Rulers of the Roman Empire and the Roman Republic
Over a millennium of leadership (good and bad)
More than a millennium passed between the founding of Rome and the collapse of the Western Roman government in 476. The span of Ancient Roman history saw some of the ancient world's most important (and bizarre) characters. Read on to learn about the leaders of the Rome and their remarkable lives.
The city of Rome was founded in 753 BC. According to the (mythologized) histories passed down by Roman historians, the city-state was ruled by seven kings who held almost absolute power. The kings began with Romulus, brother of Remus and son of Mars, and end with the tyrant Tarquinius in 509. Tarquinius, the story goes, was a criminal of the worst sort, setting off a legendary series of events that led to the ousting of the king and the founding of the republican government.
The Roman Republic was the successor to the kingdom of Rome. It carried over a lot of the same traditions, and even some of the same government bodies like the Roman Senate. The government of the Republic can take a bit of explaining as it's quite complicated. To keep things simple, we've just listed the most influential leaders of the Republic, their titles, and their lifespan.
The Roman Empire began during the rule of the first Roman emperor, Augustus, after he won the civil war against Mark Antony and Cleopatra. People often mistakenly believe that Julius Caesar was the first emperor, but he was only ever named dictator for life. Part of the confusion might come from the fact that many emperors would style themselves after Caesar and after Augustus; Trajan, for example, was officially Imperator Caesar Nerva Traianus Augustus.
The Roman emperors are typically divided by dynasty. But, with all of the assassinations and coups and civil wars, there are a lot of gaps between dynasties. There are also other traditional divisions. The first five emperors of the Nerva-Antonine dynasty, for example, are typically known as the Five Good Emperors. We've done our best to separate out these different groups.For the Emperors we've just listed the dates of their reign.
- Romulus, mythical king
- Numa Pompilius, king
- Tullus Hostilius, king
- Ancus Marcius, king
- Tarquin the Elder, king
- Servius Tullius, king
- Tarquin the Proud, deposed king
- Lucius Junius Brutus (founded Republic in 510 B.C.)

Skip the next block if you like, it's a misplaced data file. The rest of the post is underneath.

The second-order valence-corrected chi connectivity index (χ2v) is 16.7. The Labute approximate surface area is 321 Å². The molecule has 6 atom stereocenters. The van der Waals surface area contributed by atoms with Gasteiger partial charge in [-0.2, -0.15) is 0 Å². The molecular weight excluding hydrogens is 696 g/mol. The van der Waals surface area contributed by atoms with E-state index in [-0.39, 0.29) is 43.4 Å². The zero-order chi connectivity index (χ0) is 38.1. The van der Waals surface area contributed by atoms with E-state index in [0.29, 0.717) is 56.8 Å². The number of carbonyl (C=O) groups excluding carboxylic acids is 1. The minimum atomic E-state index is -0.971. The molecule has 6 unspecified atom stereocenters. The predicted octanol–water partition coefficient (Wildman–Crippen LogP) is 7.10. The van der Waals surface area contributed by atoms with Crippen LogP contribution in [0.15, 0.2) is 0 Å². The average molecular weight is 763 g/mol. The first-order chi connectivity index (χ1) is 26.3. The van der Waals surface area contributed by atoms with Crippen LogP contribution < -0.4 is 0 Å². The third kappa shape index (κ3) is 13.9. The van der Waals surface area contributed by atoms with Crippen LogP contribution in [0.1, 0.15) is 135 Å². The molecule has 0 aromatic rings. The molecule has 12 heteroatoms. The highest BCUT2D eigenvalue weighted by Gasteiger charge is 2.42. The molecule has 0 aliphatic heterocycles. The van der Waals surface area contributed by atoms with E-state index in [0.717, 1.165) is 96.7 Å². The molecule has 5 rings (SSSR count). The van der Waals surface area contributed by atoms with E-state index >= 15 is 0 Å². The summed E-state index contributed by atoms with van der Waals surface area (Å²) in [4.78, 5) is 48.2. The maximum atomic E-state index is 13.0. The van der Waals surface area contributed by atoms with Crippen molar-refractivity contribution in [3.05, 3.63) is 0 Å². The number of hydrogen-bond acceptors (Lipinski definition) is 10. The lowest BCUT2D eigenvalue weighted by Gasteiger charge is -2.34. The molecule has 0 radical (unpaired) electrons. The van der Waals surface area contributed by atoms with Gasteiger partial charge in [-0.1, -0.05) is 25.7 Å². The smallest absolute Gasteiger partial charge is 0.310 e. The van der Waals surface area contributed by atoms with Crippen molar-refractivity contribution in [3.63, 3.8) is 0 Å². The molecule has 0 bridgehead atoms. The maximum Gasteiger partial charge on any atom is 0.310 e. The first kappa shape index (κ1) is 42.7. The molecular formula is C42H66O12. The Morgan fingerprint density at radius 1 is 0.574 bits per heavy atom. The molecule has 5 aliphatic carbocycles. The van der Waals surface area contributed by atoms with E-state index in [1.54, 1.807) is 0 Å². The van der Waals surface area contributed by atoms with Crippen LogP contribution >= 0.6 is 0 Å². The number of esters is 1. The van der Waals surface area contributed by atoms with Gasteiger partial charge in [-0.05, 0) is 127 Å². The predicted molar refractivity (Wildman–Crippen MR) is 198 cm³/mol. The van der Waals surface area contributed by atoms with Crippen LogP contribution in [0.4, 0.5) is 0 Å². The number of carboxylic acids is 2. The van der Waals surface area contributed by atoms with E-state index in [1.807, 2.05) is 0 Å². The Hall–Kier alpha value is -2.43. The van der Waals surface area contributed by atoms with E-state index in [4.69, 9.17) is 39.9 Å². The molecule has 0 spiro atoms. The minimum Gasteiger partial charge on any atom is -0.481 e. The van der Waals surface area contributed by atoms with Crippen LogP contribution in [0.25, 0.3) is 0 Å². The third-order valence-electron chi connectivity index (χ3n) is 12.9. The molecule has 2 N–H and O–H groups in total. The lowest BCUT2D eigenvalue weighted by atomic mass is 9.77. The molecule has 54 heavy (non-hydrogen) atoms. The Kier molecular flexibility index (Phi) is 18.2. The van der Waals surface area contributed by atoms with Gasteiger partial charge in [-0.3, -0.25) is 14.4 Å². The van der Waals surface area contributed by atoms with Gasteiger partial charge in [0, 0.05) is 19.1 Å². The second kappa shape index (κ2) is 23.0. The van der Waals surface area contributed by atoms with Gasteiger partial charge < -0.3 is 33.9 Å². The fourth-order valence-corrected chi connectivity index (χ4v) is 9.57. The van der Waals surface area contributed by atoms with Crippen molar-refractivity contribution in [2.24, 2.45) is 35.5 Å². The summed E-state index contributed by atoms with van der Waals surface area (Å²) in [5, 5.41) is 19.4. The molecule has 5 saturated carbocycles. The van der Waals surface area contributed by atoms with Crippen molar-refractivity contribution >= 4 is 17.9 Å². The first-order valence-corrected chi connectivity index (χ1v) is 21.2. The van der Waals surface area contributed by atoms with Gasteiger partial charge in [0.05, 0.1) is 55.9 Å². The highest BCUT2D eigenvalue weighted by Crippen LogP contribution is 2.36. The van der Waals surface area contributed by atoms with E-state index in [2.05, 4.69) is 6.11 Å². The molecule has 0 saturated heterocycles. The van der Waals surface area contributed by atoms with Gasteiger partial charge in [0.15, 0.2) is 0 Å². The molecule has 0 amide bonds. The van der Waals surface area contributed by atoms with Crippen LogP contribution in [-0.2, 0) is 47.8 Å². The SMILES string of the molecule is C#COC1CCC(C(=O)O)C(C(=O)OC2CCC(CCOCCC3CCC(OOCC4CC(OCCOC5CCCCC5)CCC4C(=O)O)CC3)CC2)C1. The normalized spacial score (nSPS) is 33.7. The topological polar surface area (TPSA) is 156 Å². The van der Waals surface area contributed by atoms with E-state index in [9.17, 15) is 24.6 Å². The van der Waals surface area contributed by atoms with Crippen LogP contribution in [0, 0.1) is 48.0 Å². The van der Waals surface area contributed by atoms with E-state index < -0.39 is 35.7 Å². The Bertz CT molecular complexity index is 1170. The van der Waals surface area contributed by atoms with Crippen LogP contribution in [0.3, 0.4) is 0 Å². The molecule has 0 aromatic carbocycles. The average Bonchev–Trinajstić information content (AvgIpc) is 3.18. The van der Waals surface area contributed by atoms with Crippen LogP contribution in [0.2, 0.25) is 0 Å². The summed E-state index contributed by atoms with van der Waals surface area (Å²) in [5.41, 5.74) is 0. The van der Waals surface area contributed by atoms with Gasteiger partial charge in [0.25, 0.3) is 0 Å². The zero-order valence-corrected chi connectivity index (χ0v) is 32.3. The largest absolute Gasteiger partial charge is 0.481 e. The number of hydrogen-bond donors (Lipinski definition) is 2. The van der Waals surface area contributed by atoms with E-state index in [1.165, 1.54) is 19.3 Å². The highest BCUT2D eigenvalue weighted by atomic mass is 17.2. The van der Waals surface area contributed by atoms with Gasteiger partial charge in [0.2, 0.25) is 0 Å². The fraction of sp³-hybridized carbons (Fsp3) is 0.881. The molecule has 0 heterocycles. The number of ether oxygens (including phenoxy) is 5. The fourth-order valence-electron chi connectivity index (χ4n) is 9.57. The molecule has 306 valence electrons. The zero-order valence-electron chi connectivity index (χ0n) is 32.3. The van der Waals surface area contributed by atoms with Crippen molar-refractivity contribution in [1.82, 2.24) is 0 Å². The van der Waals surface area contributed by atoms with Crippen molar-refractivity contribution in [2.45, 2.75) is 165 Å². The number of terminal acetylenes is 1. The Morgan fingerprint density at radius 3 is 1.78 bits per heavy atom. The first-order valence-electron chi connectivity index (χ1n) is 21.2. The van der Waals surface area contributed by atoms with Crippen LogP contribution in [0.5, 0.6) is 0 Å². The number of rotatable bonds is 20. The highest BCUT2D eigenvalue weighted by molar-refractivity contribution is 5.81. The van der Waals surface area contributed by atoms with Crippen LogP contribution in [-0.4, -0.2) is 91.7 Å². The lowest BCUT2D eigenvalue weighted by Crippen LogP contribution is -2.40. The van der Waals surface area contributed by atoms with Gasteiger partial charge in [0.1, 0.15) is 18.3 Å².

- Scipio Africanus, general and consul who defeated Hannibal at the Battle of Zama, and defeated Carthage in the Punic Wars. (236–183 B.C.)
- Cato the Elder, statesman (234–149 B.C.)
- Gracchi, (Tiberius Sempronius Gracchus [d. 133B.C.] and Gaius Sempronius Gracchus [d. 121 B.C.], statesmen and social reformers
- Gaius Marius, general and consul (157–86 B.C.)
- Lucius Cornelius Sulla, general and consul (138–78 B.C.)
- Pompey, general and member of First Triumvirate with Julius Caesar and Crassus (106–48B.C.)
- Marcus Licinius Crassus, member of First Triumvirate with Caesar and Pompey (d. 53 B.C.)
- Marcus Tullius Cicero, statesman (106 BC–43 B.C.)
- Julius Caesar, governor of Gaul, general and statesman (100?–44 B.C.)
- Cato the Younger, statesman (95–46 B.C.)
- Marcus Junius Brutus, statesman (85–42 B.C.)
- Caius Cassius Longinus, (d. 42 BC)
- Mark Antony, politician and soldier, member of Second Triumvirate with Lepidus and Octavian (Augustus) (83–30 B.C.)
- Marcus Agrippa (c.63 B.C.–12 B.C.)
- Lepidus, member of Second Triumvirate with Marc Antony and Octavian (d. 13 B.C.)
The Julio-Claudian Dynasty
The Year of the Four Emperors
The Flavian Dynasty
The Nerva-Antonine Dynasty
- The Five Good Emperors
- Lucius Verus, adopted by Antoninus Pius; ruled jointly with Marcus Aurelius (161–169)
- Commodus, son of Marcus Aurelius (180–192)
- Pertinax, proclaimed emperor by the Praetorian Guard (193)
- Didius Julianus, bought office from the Praetorian Guard (193)
The Severan Dynasty
- Septimius Severus, proclaimed emperor (193–211)
- Caracalla, son of Severus (211–217)
- Geta, son of Severus, ruled jointly with Caracalla (211–212)
- Macrinus, proclaimed emperor by his soldiers (217–18)
- Heliogabalus or Elagabalus, cousin of Caracalla (218–222)
- Alexander Severus, cousin of Heliogabalus (222–235)
- Maximin, proclaimed emperor by soldiers, (235–238)
The Gordian Dynasty
- Philip (the Arabian), assassin of Gordian III (244–249)
The Decian Dynasty
The Valerian Dynasty
- Valerian, military commander (253–260)
- Gallienus, son of Valerian, coemperor with his father and later sole emperor (253–268)
- Claudius II, military commander (268–270)
- Aurelian, chosen by Claudius II as successor (270–275)
- Tacitus, chosen by the senate (275–276)
- Florianus, half brother of Tacitus (276)
- Probus, military commander (276–282)
The Caran Dynasty
- Diocletian, military commander, divided the empire; ruled jointly with Maximian and Constantius I 284–305)
- Maximian, appointed joint emperor by Diocletian (286–305)
The Constantinian Dynasty
- Constantius I, joint emperor and successor of Diocletian (305–306)
- Galerius, joint emperor with Constantius I (305–310)
- Maximin, nephew of Galerius (308–313)
- Licinius, appointed emperor in the West by Galerius; later emperor in the East (308–324)
- Maxentius, son of Maximian (306–312)
- Constantine I (the Great), son of Constantius I (306–337) and first emperor to convert to Christianity